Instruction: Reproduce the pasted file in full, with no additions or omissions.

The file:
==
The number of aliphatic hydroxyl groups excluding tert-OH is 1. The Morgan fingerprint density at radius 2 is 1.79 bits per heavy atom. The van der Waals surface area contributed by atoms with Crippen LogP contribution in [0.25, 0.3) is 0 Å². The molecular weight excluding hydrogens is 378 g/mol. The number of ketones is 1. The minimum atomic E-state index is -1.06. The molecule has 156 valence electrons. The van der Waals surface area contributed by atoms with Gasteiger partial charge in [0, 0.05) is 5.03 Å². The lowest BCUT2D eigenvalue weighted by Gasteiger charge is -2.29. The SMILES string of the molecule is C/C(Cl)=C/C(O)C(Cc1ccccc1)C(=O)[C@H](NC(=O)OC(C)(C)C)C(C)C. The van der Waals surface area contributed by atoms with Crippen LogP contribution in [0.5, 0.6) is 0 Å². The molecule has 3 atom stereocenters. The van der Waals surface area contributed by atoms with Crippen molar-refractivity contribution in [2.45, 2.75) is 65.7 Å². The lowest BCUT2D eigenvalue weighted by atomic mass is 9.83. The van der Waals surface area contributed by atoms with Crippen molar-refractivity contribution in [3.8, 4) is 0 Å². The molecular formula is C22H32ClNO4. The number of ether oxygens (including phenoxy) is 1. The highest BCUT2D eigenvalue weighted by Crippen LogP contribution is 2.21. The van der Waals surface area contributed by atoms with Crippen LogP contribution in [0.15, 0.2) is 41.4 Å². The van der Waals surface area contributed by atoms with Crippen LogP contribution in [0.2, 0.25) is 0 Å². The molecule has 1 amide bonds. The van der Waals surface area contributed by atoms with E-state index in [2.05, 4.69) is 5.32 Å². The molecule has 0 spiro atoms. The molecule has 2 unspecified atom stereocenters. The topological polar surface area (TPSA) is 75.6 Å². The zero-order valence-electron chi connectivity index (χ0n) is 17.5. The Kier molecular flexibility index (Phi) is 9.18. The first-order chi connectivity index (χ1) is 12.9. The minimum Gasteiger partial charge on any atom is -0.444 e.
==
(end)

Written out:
The number of aliphatic hydroxyl groups excluding tert-OH is 1. The Morgan fingerprint density at radius 2 is 1.79 bits per heavy atom. The van der Waals surface area contributed by atoms with Crippen LogP contribution in [0.25, 0.3) is 0 Å². The molecular weight excluding hydrogens is 378 g/mol. The number of ketones is 1. The minimum atomic E-state index is -1.06. The molecule has 156 valence electrons. The van der Waals surface area contributed by atoms with Gasteiger partial charge in [0, 0.05) is 5.03 Å². The lowest BCUT2D eigenvalue weighted by Gasteiger charge is -2.29. The SMILES string of the molecule is C/C(Cl)=C/C(O)C(Cc1ccccc1)C(=O)[C@H](NC(=O)OC(C)(C)C)C(C)C. The van der Waals surface area contributed by atoms with Crippen LogP contribution in [0.5, 0.6) is 0 Å². The molecule has 3 atom stereocenters. The van der Waals surface area contributed by atoms with Crippen molar-refractivity contribution in [2.45, 2.75) is 65.7 Å². The lowest BCUT2D eigenvalue weighted by atomic mass is 9.83. The van der Waals surface area contributed by atoms with Crippen molar-refractivity contribution in [3.8, 4) is 0 Å². The molecular formula is C22H32ClNO4. The number of ether oxygens (including phenoxy) is 1. The highest BCUT2D eigenvalue weighted by Crippen LogP contribution is 2.21. The van der Waals surface area contributed by atoms with Crippen LogP contribution in [0.15, 0.2) is 41.4 Å². The van der Waals surface area contributed by atoms with Crippen LogP contribution in [0.2, 0.25) is 0 Å². The molecule has 1 amide bonds. The van der Waals surface area contributed by atoms with E-state index in [2.05, 4.69) is 5.32 Å². The molecule has 0 spiro atoms. The molecule has 2 unspecified atom stereocenters. The topological polar surface area (TPSA) is 75.6 Å². The zero-order valence-electron chi connectivity index (χ0n) is 17.5. The Kier molecular flexibility index (Phi) is 9.18. The first-order chi connectivity index (χ1) is 12.9. The minimum Gasteiger partial charge on any atom is -0.444 e.